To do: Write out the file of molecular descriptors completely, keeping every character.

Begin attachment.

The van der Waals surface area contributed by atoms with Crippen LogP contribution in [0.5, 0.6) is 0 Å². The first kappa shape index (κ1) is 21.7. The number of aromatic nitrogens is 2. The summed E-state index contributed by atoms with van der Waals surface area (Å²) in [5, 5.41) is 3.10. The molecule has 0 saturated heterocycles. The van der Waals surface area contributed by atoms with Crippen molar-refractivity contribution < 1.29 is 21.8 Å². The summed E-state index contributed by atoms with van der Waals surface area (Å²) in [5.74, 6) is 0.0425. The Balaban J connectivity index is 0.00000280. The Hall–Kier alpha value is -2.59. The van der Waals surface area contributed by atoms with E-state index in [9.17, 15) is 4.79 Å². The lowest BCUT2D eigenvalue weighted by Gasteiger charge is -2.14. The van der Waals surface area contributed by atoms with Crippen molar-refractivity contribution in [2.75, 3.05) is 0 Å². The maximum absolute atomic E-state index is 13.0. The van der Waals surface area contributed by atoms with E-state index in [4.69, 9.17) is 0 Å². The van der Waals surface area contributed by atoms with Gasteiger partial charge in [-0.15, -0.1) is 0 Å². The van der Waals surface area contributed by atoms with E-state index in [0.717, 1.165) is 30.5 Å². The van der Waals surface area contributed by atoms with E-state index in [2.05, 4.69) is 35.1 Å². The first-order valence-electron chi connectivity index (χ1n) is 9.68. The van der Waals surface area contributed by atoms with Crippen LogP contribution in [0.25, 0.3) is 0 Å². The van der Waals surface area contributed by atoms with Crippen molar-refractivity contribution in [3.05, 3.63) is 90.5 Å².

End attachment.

The van der Waals surface area contributed by atoms with Crippen LogP contribution in [0.5, 0.6) is 0 Å². The first kappa shape index (κ1) is 21.7. The number of aromatic nitrogens is 2. The summed E-state index contributed by atoms with van der Waals surface area (Å²) in [5, 5.41) is 3.10. The molecule has 0 saturated heterocycles. The van der Waals surface area contributed by atoms with Crippen molar-refractivity contribution < 1.29 is 21.8 Å². The summed E-state index contributed by atoms with van der Waals surface area (Å²) in [5.74, 6) is 0.0425. The Balaban J connectivity index is 0.00000280. The Hall–Kier alpha value is -2.59. The van der Waals surface area contributed by atoms with E-state index in [9.17, 15) is 4.79 Å². The lowest BCUT2D eigenvalue weighted by Gasteiger charge is -2.14. The van der Waals surface area contributed by atoms with Crippen molar-refractivity contribution in [2.75, 3.05) is 0 Å². The maximum absolute atomic E-state index is 13.0. The van der Waals surface area contributed by atoms with E-state index in [4.69, 9.17) is 0 Å². The van der Waals surface area contributed by atoms with Gasteiger partial charge in [-0.15, -0.1) is 0 Å². The van der Waals surface area contributed by atoms with E-state index in [0.717, 1.165) is 30.5 Å². The van der Waals surface area contributed by atoms with E-state index in [2.05, 4.69) is 35.1 Å². The first-order valence-electron chi connectivity index (χ1n) is 9.68. The van der Waals surface area contributed by atoms with Crippen LogP contribution in [0.25, 0.3) is 0 Å². The van der Waals surface area contributed by atoms with Crippen molar-refractivity contribution in [3.05, 3.63) is 90.5 Å².